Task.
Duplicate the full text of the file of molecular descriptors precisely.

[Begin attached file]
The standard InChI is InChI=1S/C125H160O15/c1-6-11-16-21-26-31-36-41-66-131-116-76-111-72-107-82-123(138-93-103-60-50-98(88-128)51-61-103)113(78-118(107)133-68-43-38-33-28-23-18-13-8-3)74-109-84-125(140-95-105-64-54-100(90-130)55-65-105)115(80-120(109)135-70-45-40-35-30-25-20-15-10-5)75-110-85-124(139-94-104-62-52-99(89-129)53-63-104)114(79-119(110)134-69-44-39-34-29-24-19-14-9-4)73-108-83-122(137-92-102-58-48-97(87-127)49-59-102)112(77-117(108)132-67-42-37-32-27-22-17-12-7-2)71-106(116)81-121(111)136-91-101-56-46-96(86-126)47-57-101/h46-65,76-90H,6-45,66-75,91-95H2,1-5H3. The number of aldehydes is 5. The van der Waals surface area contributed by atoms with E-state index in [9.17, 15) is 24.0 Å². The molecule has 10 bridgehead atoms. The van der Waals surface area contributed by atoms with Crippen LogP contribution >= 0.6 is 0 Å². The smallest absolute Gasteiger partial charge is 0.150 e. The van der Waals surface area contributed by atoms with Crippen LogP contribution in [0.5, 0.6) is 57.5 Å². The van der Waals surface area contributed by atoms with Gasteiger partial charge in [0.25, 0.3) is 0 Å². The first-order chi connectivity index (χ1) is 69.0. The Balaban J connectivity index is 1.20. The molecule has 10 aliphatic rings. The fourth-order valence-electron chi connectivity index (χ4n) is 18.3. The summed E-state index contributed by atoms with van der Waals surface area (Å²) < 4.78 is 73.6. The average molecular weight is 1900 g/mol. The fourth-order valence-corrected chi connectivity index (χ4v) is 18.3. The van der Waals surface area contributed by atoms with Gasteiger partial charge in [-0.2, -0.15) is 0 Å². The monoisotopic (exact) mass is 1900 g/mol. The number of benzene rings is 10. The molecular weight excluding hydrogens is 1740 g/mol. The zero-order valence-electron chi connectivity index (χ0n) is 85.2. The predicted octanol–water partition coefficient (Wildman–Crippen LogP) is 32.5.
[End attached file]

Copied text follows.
The standard InChI is InChI=1S/C125H160O15/c1-6-11-16-21-26-31-36-41-66-131-116-76-111-72-107-82-123(138-93-103-60-50-98(88-128)51-61-103)113(78-118(107)133-68-43-38-33-28-23-18-13-8-3)74-109-84-125(140-95-105-64-54-100(90-130)55-65-105)115(80-120(109)135-70-45-40-35-30-25-20-15-10-5)75-110-85-124(139-94-104-62-52-99(89-129)53-63-104)114(79-119(110)134-69-44-39-34-29-24-19-14-9-4)73-108-83-122(137-92-102-58-48-97(87-127)49-59-102)112(77-117(108)132-67-42-37-32-27-22-17-12-7-2)71-106(116)81-121(111)136-91-101-56-46-96(86-126)47-57-101/h46-65,76-90H,6-45,66-75,91-95H2,1-5H3. The number of aldehydes is 5. The van der Waals surface area contributed by atoms with E-state index in [9.17, 15) is 24.0 Å². The molecule has 10 bridgehead atoms. The van der Waals surface area contributed by atoms with Crippen LogP contribution >= 0.6 is 0 Å². The smallest absolute Gasteiger partial charge is 0.150 e. The van der Waals surface area contributed by atoms with Crippen LogP contribution in [0.5, 0.6) is 57.5 Å². The van der Waals surface area contributed by atoms with Gasteiger partial charge in [0.25, 0.3) is 0 Å². The first-order chi connectivity index (χ1) is 69.0. The Balaban J connectivity index is 1.20. The molecule has 10 aliphatic rings. The fourth-order valence-electron chi connectivity index (χ4n) is 18.3. The summed E-state index contributed by atoms with van der Waals surface area (Å²) < 4.78 is 73.6. The average molecular weight is 1900 g/mol. The fourth-order valence-corrected chi connectivity index (χ4v) is 18.3. The van der Waals surface area contributed by atoms with Gasteiger partial charge in [-0.2, -0.15) is 0 Å². The monoisotopic (exact) mass is 1900 g/mol. The number of benzene rings is 10. The molecular weight excluding hydrogens is 1740 g/mol. The zero-order valence-electron chi connectivity index (χ0n) is 85.2. The predicted octanol–water partition coefficient (Wildman–Crippen LogP) is 32.5.